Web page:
British Virgin Islands
In 1493 Christopher Columbus discovered and became enamored by a collection of islands of such untouched beauty that he named them after Saint Usula and her 11,000 virgin martyrs. Largely uninhabited, they were embraced by pirates and buccaneers with notable names like Blackbeard, Jost Van Dyke, and Sir Francis Drake. In 1672 the British took political and economic control over what is now known as the Charter Capital of the World.
Today the BVIs have most all the modern conveniences, however palm trees still divide white sand beaches from turquoise waters, pristine coral reefs still host an almost infinite variety of reef creatures and the consistent trade winds still cut the balmy temperatures synonymous with every Caribbean dream vacation.
In the British Virgin Islands there truly is something for everyone from the laid-back to the adventurous alike. Try hiking the 1700 foot Sage Mountain National Park, or searching for rare rock iguanas and pink flamingos on the third largest barrier reef in the world, Anegada. Try kite-surfing or dinghy racing at the Bitter End Yacht Club. How about fly-fishing for bonefish on the salt flats of Beef Island, deep sea fishing for Marlin at the North Drop, surfing the point break at Cane Garden Bay, or drinking painkillers at the infamous floating bar The William Thornton? There are over 60 islands to explore - and that's just above sea level.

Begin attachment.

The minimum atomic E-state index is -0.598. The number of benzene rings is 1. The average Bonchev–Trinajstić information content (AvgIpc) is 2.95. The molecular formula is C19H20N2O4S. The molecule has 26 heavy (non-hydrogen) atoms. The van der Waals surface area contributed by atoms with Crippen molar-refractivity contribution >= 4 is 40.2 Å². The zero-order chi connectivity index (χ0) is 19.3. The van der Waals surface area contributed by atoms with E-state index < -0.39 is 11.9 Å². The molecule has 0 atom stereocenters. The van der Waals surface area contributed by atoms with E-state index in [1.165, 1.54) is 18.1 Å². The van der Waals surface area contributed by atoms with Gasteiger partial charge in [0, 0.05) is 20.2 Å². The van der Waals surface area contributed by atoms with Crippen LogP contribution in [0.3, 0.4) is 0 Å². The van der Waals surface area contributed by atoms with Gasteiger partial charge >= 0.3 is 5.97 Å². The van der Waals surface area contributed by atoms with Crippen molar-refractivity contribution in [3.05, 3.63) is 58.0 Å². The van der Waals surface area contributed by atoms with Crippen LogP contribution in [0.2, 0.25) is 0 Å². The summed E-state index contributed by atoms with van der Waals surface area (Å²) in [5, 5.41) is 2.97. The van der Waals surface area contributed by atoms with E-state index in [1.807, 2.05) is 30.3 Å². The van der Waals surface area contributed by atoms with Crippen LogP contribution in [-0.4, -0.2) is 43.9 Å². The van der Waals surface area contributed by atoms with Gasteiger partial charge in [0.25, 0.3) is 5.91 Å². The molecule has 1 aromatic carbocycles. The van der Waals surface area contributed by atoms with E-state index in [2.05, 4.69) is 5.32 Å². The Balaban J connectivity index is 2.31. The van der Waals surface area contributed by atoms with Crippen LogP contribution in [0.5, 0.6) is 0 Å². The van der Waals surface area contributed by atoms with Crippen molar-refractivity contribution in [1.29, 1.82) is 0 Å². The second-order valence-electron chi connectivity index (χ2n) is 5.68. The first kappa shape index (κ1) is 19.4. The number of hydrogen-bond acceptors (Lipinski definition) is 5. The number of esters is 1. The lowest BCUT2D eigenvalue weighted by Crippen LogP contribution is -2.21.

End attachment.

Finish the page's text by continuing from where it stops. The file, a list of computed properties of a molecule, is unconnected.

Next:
There are over 50 dive and snorkel sites in the British Virgin Islands, all with varying skill levels and terrain. Try descending 100-feet below Ginger Island to admire deep coral, lobster, manta rays or reef sharks. Try wreck diving on the historic R.M.S. Rhone, hovering with pelagics at the Chikuzen, or gliding through the intricate caves and passageways of The Chimneys.
There is something for everyone in the British Virgin Islands and there is one perfect way to explore it all: Yes Dear.
- FEATURED RECIPES
- The Yes Dear